The Bifurcation of Nigerian Cybercriminals: Narratives of the Economic and Financial Crimes Commission (EFCC) Agents
Lazarus, S. and Okolorie, G. U. 2019. The Bifurcation of the Nigerian Cybercriminals: Narratives of the Economic and Financial Crimes Commission (EFCC) Agents, Telematics and Informatics, DOI: 10.1016/j.tele.2019.04.009.
38 Pages Posted: 23 May 2019
Date Written: April 24, 2019
While this article sets out to advance our knowledge about the characteristics of Nigerian cybercriminals (Yahoo-Boys), it is also the first study to explore the narratives of the Economic and Financial Crimes Commission (EFCC) officers concerning them. It appraises symbolic interactionist insights to consider the ways in which contextual factors and worldview may help to illuminate officers’ narratives of cybercriminals and the interpretations and implications of such accounts. Semi-structured interviews of forty frontline EFCC officers formed the empirical basis of this study and were subjected to a directed approach of qualitative content analysis. While prior studies, for example, indicated that only a group of cybercriminals deploy spiritual and magical powers to defraud victims (i.e. modus operandi), our data analysis extended this classification into more refined levels involving multiple features. In particular, analysis bifurcates cybercriminals and their operations based on three factors: educational-attainment, modus-operandi, and networks-collaborators. Results also suggest that these cybercriminals and their operations are embedded in “masculinity-and-material-wealth”. These contributions thus have implications for a range of generally accepted viewpoints about these cybercriminals previously taken-for-granted. Since these criminals have victims all over the world, insights from our study may help various local and international agencies [a] to understand the actions/features of these two groups of cybercriminals better and develop more effective response strategies. [b] to understand the vulnerabilities of their victims better and develop more adequate support schemes. We also consider the limitations of social control agents’ narratives on criminals.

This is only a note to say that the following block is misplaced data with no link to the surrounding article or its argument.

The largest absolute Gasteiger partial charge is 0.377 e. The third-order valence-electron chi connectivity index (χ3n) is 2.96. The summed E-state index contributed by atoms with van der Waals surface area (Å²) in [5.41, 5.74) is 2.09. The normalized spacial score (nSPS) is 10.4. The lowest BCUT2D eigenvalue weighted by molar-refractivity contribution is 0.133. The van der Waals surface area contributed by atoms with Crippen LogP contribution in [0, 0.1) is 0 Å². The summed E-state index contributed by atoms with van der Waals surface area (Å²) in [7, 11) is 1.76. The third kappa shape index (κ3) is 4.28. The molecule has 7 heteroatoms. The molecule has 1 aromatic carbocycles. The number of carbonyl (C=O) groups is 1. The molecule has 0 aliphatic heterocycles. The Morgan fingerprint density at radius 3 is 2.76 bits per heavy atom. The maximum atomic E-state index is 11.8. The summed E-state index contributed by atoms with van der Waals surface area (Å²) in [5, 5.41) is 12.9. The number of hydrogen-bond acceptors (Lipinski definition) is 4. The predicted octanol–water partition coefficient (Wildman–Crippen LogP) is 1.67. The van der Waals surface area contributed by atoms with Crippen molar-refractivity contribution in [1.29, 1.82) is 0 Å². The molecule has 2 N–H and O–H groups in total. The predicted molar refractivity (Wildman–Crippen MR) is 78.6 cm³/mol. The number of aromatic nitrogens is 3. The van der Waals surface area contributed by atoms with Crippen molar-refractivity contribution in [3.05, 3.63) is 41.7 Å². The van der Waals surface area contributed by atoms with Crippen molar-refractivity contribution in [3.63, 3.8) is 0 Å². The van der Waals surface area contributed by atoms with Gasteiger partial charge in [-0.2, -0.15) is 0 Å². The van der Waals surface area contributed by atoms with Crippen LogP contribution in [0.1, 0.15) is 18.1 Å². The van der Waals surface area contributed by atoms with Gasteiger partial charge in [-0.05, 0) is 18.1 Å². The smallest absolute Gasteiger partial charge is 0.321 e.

Keywords: Nigerian cyber-fraudsters; narratives of law enforcement officers; bifurcation of cybercriminals; masculinity and symbolic interaction; cybercrime and cultural relativism
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